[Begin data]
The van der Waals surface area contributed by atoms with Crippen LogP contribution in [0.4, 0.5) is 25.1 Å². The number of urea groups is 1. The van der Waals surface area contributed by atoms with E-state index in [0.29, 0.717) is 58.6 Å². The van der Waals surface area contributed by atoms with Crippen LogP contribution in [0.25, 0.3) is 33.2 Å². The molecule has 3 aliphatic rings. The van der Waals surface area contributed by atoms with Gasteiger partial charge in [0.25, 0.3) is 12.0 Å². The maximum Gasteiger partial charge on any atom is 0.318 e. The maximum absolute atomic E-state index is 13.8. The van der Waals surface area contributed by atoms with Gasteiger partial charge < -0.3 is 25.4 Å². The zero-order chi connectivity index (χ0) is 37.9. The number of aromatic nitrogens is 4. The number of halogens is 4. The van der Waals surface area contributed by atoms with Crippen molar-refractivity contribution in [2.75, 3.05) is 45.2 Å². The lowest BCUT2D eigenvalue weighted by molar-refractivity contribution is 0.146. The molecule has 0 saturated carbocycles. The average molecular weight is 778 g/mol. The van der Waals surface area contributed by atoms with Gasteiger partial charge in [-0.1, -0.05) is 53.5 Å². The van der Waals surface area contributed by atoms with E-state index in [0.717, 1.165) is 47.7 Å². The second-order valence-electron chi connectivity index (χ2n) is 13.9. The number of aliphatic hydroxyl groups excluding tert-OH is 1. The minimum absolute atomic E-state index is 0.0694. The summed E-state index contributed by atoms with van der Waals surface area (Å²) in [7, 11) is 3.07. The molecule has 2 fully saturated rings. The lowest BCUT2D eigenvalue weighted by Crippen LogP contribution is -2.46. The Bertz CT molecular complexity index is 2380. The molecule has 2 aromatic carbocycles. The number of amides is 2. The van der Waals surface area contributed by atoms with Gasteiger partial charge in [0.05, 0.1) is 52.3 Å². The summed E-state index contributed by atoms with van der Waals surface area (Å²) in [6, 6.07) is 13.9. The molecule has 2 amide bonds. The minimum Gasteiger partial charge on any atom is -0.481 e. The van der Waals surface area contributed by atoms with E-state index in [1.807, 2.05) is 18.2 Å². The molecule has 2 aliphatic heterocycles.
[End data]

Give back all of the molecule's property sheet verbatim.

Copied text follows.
The van der Waals surface area contributed by atoms with Crippen LogP contribution in [0.4, 0.5) is 25.1 Å². The number of urea groups is 1. The van der Waals surface area contributed by atoms with E-state index in [0.29, 0.717) is 58.6 Å². The van der Waals surface area contributed by atoms with Crippen LogP contribution in [0.25, 0.3) is 33.2 Å². The molecule has 3 aliphatic rings. The van der Waals surface area contributed by atoms with Gasteiger partial charge in [0.25, 0.3) is 12.0 Å². The maximum Gasteiger partial charge on any atom is 0.318 e. The maximum absolute atomic E-state index is 13.8. The van der Waals surface area contributed by atoms with Gasteiger partial charge < -0.3 is 25.4 Å². The zero-order chi connectivity index (χ0) is 37.9. The number of aromatic nitrogens is 4. The number of halogens is 4. The van der Waals surface area contributed by atoms with Crippen molar-refractivity contribution in [2.75, 3.05) is 45.2 Å². The lowest BCUT2D eigenvalue weighted by molar-refractivity contribution is 0.146. The molecule has 0 saturated carbocycles. The average molecular weight is 778 g/mol. The van der Waals surface area contributed by atoms with Gasteiger partial charge in [-0.1, -0.05) is 53.5 Å². The van der Waals surface area contributed by atoms with E-state index in [0.717, 1.165) is 47.7 Å². The second-order valence-electron chi connectivity index (χ2n) is 13.9. The number of aliphatic hydroxyl groups excluding tert-OH is 1. The minimum absolute atomic E-state index is 0.0694. The summed E-state index contributed by atoms with van der Waals surface area (Å²) in [7, 11) is 3.07. The molecule has 2 fully saturated rings. The lowest BCUT2D eigenvalue weighted by Crippen LogP contribution is -2.46. The Bertz CT molecular complexity index is 2380. The molecule has 2 aromatic carbocycles. The number of amides is 2. The van der Waals surface area contributed by atoms with Gasteiger partial charge in [0.05, 0.1) is 52.3 Å². The summed E-state index contributed by atoms with van der Waals surface area (Å²) in [6, 6.07) is 13.9. The molecule has 2 amide bonds. The minimum Gasteiger partial charge on any atom is -0.481 e. The van der Waals surface area contributed by atoms with E-state index in [1.807, 2.05) is 18.2 Å². The molecule has 2 aliphatic heterocycles.